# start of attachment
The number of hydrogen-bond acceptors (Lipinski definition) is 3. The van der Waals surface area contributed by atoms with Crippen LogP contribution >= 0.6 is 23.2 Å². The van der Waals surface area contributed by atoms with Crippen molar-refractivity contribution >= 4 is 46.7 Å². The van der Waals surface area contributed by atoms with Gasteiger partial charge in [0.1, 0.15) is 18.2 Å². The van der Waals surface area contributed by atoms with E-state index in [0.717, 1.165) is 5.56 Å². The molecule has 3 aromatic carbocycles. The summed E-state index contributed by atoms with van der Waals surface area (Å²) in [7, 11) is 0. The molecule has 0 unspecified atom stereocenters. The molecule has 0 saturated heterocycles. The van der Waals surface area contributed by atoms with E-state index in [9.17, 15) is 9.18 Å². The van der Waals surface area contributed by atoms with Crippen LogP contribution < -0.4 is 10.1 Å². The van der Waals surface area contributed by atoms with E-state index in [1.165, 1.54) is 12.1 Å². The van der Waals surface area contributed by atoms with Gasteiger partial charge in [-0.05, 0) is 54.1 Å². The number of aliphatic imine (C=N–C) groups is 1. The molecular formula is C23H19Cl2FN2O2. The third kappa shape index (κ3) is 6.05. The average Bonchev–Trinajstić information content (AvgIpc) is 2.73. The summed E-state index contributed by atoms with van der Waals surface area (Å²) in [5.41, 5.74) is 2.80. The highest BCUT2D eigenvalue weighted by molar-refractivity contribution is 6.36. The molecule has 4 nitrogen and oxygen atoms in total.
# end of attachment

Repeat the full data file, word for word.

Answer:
The number of hydrogen-bond acceptors (Lipinski definition) is 3. The van der Waals surface area contributed by atoms with Crippen LogP contribution >= 0.6 is 23.2 Å². The van der Waals surface area contributed by atoms with Crippen molar-refractivity contribution >= 4 is 46.7 Å². The van der Waals surface area contributed by atoms with Gasteiger partial charge in [0.1, 0.15) is 18.2 Å². The van der Waals surface area contributed by atoms with E-state index in [0.717, 1.165) is 5.56 Å². The molecule has 3 aromatic carbocycles. The summed E-state index contributed by atoms with van der Waals surface area (Å²) in [7, 11) is 0. The molecule has 0 unspecified atom stereocenters. The molecule has 0 saturated heterocycles. The van der Waals surface area contributed by atoms with E-state index in [9.17, 15) is 9.18 Å². The van der Waals surface area contributed by atoms with Crippen LogP contribution < -0.4 is 10.1 Å². The van der Waals surface area contributed by atoms with E-state index in [1.165, 1.54) is 12.1 Å². The van der Waals surface area contributed by atoms with Gasteiger partial charge in [-0.05, 0) is 54.1 Å². The number of aliphatic imine (C=N–C) groups is 1. The molecular formula is C23H19Cl2FN2O2. The third kappa shape index (κ3) is 6.05. The average Bonchev–Trinajstić information content (AvgIpc) is 2.73. The summed E-state index contributed by atoms with van der Waals surface area (Å²) in [5.41, 5.74) is 2.80. The highest BCUT2D eigenvalue weighted by molar-refractivity contribution is 6.36. The molecule has 4 nitrogen and oxygen atoms in total.